The ending of debit card and credit card fees and surcharges

Have you ever gone to pay by card and been informed that “there’s a flat fee of £2.50 per transaction”? Or something similar. The practice of paying that little extra top up, in addition to the purchase price, is something that most of us are very familiar with. Every business seems to do it and it’s become a widely accepted practice. Well, not anymore. From 13 January 2018 that is set to change, as the government is introducing new rules that mean consumers cannot be penalised for choosing one kind of payment method over another. What are the rules about fees right now? The current rules on credit card fees and extra payments are supposed to prevent companies from profiting from an extra percentage on top of the purchase price. Most of us assume that we’re paying more to complete a transaction by credit card because the retailer has to pay a fee to process that transaction. However, that’s not always the case. Even under the current rules, retailers are not supposed to p


Can it ever make sense to have a Store Card?

Store cards used to seem like a great idea. If you regularly shop with one retailer then a store card acts just like a credit card but specific to your favourite brand and with lots of benefits – doesn’t it? Although the idea may be sound in principle, store cards have recently been labelled “the devil’s debt” because more than two thirds of the cards on offer come with interest rates on purchases of 25 – 30%. So, is it ever going to be worth making purchases with a store card? Why do people have store cards? As well as the convenience of buying without cash, store cards have a number of other benefits too. Many offer discounts on purchases – the New Look card, for example offers 20% off a second purchase – and if you have a store card at somewhere like Topman then you’re entitled to free delivery every time you buy online. Store cards come with a credit limit just like any other credit card. However, these are frequently increased over time as customers remain loyal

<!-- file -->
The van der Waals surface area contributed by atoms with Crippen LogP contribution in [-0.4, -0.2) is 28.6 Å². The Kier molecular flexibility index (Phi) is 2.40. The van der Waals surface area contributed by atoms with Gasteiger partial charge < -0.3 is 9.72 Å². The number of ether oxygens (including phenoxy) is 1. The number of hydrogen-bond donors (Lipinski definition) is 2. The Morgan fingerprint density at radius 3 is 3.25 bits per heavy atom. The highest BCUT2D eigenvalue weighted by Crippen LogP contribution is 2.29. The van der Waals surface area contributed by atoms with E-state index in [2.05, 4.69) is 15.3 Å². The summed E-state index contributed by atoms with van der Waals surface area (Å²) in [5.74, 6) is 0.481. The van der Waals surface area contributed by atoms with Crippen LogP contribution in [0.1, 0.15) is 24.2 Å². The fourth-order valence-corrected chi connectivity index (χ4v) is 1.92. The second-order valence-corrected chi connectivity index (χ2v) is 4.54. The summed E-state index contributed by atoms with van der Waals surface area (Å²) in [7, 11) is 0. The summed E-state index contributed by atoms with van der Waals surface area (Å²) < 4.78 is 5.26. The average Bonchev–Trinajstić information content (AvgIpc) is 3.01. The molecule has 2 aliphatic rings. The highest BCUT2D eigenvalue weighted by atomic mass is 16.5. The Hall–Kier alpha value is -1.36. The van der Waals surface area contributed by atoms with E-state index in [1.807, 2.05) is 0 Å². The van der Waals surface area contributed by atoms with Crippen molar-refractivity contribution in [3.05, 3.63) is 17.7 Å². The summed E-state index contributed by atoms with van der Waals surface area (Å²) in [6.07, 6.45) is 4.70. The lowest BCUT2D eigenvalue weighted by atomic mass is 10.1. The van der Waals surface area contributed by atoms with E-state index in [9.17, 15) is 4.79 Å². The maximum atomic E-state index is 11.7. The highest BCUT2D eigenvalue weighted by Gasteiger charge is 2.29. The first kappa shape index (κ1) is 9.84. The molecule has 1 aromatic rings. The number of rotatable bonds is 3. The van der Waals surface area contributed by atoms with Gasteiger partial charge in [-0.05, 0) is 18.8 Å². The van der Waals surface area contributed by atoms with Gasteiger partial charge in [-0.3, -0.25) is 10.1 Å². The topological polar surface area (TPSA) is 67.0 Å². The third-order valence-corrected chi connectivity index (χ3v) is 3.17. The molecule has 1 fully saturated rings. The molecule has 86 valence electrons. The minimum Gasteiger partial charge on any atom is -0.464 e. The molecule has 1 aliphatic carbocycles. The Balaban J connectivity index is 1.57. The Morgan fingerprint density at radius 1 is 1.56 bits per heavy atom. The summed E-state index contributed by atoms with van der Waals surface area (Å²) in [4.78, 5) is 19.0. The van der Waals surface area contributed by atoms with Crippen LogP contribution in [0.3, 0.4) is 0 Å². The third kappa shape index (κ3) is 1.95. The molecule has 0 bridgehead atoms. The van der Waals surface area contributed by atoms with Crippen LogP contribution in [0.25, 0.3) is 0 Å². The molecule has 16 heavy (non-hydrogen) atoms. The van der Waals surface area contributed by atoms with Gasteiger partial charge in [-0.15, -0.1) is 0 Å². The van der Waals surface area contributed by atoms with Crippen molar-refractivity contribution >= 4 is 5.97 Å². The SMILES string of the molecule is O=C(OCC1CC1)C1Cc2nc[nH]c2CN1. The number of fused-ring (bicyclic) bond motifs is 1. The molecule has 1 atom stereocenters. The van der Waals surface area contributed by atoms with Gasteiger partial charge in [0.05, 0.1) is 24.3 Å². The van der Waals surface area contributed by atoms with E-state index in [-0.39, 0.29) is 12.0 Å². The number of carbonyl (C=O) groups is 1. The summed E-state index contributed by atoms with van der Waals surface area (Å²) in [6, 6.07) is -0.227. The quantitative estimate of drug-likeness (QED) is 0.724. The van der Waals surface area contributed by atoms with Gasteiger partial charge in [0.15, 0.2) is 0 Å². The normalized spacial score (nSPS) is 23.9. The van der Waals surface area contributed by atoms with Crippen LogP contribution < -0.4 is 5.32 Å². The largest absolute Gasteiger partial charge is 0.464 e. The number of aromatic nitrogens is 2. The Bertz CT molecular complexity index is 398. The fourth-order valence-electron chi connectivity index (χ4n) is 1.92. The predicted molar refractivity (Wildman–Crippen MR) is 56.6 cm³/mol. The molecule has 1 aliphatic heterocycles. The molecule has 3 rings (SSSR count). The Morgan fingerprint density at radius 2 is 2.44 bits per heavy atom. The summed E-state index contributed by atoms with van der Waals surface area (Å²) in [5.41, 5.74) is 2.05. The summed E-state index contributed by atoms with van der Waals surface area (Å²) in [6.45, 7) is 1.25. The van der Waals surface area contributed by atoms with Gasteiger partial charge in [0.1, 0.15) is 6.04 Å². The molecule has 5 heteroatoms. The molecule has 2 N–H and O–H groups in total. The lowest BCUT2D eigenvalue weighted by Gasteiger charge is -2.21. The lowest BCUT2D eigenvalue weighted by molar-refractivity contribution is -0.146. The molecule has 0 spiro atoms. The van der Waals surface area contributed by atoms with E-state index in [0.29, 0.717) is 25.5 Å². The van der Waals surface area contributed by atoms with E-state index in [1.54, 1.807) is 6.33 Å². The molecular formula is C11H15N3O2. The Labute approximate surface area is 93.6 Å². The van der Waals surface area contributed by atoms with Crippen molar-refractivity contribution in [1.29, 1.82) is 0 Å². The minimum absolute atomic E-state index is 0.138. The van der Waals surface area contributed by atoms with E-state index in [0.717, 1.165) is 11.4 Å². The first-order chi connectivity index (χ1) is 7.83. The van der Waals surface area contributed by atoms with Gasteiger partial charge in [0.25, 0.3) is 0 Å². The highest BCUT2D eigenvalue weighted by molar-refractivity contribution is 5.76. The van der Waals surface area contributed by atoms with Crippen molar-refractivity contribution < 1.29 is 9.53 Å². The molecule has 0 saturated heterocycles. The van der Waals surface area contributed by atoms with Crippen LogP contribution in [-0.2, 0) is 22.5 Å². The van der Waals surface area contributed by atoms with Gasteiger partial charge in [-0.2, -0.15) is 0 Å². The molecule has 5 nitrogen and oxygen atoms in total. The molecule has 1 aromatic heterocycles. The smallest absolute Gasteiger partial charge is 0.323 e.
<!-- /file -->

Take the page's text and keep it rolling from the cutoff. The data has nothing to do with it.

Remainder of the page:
How to run your life without a credit card

Credit is a part of life for many of us these days. Credit card debt is one of the fastest growing types of debt with a total of £68.23 billion owed on credit cards, as of March 2017. Sometimes, credit card use seems inevitable – but can you get by without one? It’s perfectly possible to run your life without a credit card. Credit cards in the UK In October 2016 there were 31.5 million credit cards in issue in the UK. Although this may seem like a pretty significant number in a population of 65+ million, by comparison, in October 2016 there were 100.1 million debit cards in circulation. So, in the UK there are almost three times more debit cards being used than there are credit cards. Which indicates that, if you want to run your life without a credit card, you should have no problem doing so. Why live your life without a credit card? There are a plenty of reasons why avoiding a credit card is a positive thing, but do keep in mind that when you use a credit card to make a purcha

Are you using the wrong credit card?